Figure D-14
Curvature and Refraction


Because all three LoS are close to each other, they're each affected the same amount so the displaced stadia interval is the same as the "true" interval.

However, the vertical/zenith angle is affected which in turn affects horizontal and vertical distances. Are the differences significant? Turning it around the other way, assume a we want a zenith angle accuracy of 0°00'04". Re-arranging Equation E-1 from II. Errors E. Systematic Errors, to solve for distance:

(This only takes into account earth curvature, but it has a greater effect than refraction.)

Considering even a wide stadia board is hard to read accurately at 800+ feet, we can consider curvature (and refraction) to be inconsequential errors.

(b) Compensation

 None needed.

(3) Atmospheric distortion

(a) Description and Behavior

The atmospheric correction and refraction are based on an assumption that the atmosphere is either uniform or changing uniformly along the signal path. This is not always the case. Consider the atmosphere immediately above an asphalt surface on a sunny day - the heat emitted by the surface causes a local atmospheric anomaly which affects the signal path. Almost any surface will have a boundary layer of atmospheric disturbance if it has been subject to sunlight.

(b) Compensation

The effect of atmospheric anomolies can only be minimized or eliminated by not measuring through them although this isn't always practical. Strategies can include measuring on a cloudy day or early morning.


(c) Personal

(1) Instrument set up

(a) Description and Behavior

Although horizontal and vertical stadia distances are less accurate than those determined by contemporary technologies, instrument setup errors still affect measurement quality. In total, the overall effect behaves randomly.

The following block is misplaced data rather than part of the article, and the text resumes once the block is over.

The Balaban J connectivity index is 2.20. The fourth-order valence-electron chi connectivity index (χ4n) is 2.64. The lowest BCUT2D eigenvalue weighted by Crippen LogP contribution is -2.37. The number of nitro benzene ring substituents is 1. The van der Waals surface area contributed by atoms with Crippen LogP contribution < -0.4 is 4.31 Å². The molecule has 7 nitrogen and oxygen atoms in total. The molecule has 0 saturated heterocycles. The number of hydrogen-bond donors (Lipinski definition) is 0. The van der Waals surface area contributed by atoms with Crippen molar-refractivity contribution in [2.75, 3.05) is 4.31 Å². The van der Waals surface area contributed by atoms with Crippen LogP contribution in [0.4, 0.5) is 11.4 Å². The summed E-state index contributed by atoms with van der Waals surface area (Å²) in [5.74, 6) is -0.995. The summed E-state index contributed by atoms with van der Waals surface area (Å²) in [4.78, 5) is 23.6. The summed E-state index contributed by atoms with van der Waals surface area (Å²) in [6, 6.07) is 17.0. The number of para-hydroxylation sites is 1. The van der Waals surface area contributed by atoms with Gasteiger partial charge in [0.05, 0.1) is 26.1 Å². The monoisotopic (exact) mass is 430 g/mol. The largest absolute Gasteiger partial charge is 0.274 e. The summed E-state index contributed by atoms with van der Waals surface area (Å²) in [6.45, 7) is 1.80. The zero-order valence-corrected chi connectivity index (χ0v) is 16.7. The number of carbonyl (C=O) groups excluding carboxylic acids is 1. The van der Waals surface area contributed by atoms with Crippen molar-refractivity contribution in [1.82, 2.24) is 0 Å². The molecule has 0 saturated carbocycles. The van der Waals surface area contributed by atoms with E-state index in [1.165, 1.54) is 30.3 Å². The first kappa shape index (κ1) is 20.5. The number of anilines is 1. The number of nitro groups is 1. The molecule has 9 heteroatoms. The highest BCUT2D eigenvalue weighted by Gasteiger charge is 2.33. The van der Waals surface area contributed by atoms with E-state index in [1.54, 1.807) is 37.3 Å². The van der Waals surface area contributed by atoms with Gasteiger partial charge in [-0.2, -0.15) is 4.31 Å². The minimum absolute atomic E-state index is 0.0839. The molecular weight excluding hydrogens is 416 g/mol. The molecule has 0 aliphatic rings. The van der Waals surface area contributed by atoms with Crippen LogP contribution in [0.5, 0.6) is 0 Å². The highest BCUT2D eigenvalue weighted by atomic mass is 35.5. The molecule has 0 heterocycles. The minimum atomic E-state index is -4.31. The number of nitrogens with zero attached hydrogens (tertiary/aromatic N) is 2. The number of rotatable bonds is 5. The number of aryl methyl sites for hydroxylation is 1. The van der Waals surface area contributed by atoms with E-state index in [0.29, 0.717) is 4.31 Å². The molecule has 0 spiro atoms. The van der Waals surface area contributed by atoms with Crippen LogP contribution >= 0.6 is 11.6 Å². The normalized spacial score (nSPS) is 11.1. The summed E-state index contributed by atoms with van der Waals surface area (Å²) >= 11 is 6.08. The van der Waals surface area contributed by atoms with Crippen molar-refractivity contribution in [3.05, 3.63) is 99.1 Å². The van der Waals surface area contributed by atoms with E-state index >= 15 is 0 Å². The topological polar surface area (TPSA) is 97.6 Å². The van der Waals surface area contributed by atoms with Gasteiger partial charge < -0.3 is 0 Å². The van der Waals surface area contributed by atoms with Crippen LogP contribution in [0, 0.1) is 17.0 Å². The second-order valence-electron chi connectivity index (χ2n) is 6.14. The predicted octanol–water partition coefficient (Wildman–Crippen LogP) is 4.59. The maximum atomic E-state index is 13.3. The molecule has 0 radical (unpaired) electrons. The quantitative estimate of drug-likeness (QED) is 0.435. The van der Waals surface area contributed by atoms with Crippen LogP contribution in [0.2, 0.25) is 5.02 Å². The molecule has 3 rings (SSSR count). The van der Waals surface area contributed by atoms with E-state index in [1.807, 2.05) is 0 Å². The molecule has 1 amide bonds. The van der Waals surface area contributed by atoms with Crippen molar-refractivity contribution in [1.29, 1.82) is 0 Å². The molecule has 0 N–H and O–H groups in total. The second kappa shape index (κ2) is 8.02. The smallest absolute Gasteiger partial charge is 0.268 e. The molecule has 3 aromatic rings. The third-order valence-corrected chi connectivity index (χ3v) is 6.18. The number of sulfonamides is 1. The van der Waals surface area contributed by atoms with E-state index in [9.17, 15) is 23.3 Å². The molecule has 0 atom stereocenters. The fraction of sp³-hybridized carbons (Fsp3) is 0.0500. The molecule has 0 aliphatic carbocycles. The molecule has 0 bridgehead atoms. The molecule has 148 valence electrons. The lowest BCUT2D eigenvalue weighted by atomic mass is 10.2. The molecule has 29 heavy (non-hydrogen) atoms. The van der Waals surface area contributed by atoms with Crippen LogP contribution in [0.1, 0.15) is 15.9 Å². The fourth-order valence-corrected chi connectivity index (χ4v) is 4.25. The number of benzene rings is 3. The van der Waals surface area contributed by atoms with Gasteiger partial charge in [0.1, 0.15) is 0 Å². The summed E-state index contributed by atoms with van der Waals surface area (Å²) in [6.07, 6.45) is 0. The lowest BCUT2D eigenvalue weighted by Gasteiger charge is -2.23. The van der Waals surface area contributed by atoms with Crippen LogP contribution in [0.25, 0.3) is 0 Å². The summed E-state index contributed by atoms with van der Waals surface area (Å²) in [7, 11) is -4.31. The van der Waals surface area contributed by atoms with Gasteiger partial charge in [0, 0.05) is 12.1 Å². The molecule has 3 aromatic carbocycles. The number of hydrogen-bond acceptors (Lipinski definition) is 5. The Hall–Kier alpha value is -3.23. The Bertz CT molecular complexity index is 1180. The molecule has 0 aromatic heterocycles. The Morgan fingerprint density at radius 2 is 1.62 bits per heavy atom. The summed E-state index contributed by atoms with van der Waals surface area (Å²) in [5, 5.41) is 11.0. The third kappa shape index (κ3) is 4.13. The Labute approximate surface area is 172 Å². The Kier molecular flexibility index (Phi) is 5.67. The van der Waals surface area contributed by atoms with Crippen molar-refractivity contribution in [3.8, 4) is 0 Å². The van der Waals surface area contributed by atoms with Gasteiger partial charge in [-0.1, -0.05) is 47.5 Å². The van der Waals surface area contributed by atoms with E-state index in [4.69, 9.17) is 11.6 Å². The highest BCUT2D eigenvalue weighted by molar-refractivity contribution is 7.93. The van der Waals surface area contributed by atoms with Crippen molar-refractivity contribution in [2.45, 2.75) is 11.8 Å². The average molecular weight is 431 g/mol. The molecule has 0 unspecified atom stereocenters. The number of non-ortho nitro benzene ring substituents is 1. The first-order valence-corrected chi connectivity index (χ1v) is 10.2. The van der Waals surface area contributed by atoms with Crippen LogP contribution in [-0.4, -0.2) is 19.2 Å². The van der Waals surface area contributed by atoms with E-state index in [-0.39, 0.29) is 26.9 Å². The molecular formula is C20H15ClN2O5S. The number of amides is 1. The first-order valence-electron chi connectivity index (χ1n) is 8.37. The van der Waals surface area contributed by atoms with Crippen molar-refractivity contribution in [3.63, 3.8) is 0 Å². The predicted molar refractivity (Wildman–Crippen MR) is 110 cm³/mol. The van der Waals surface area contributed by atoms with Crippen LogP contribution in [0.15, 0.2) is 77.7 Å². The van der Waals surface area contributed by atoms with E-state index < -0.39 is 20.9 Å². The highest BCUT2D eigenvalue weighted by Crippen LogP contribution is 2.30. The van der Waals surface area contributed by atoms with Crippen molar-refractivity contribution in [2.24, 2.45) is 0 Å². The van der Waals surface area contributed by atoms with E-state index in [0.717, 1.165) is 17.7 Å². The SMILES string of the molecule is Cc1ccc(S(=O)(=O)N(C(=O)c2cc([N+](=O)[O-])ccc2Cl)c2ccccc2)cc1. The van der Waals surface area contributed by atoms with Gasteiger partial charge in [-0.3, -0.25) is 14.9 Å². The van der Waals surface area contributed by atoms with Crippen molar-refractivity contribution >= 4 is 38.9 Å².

(b) Compensation

 Careful setup and experience.

(2) Instrument height determination

(a) Description and Behavior

Using an incorrect instrument height will not affect horizontal or vertical distances. It will, however, affect elevations determined using Equation D-6. Incorrect instrument height is an additive systematic error.

(b) Compensation

Care should be exercised measuring  instrument height, generally using a cloth tape or pocket rod.

(3) Level rod

(a) Description and Behavior

The level rod or stadia board must be held vertical or a systematic error will be introduced reading the rod interval

(b) Compensation

The only way to compensate is to hold the rod vertical using a rod bubble. Waving the rod, as in differential leveling does not work. The minimum reading for each crosshair occurs when the rod is perpendicular to each respective LoS, Figure D-15.

Figure D-15
Waving Rod Error


(4) Parallax

(a) Description, Behavior, and Compensation

Parallax and its compensation are described in I. Basic Principles Chapter E. Bubbles, Axes, and Optics, Oh My! Its behavior is random.

(5) Reading errors

(a) Description and Behavior

Three crosshairs and a vertical angle are read by the instrument operator. Reading errors are random.

(b) Compensation

Careful field procedures; checking half-interval equality.

(6) Recording errors

(a) Description and Behavior


(b) Compensation

 Careful recording, verifying readings.

(7) Computations

(a) Description and Behavior


(b) Compensation

Careful computations.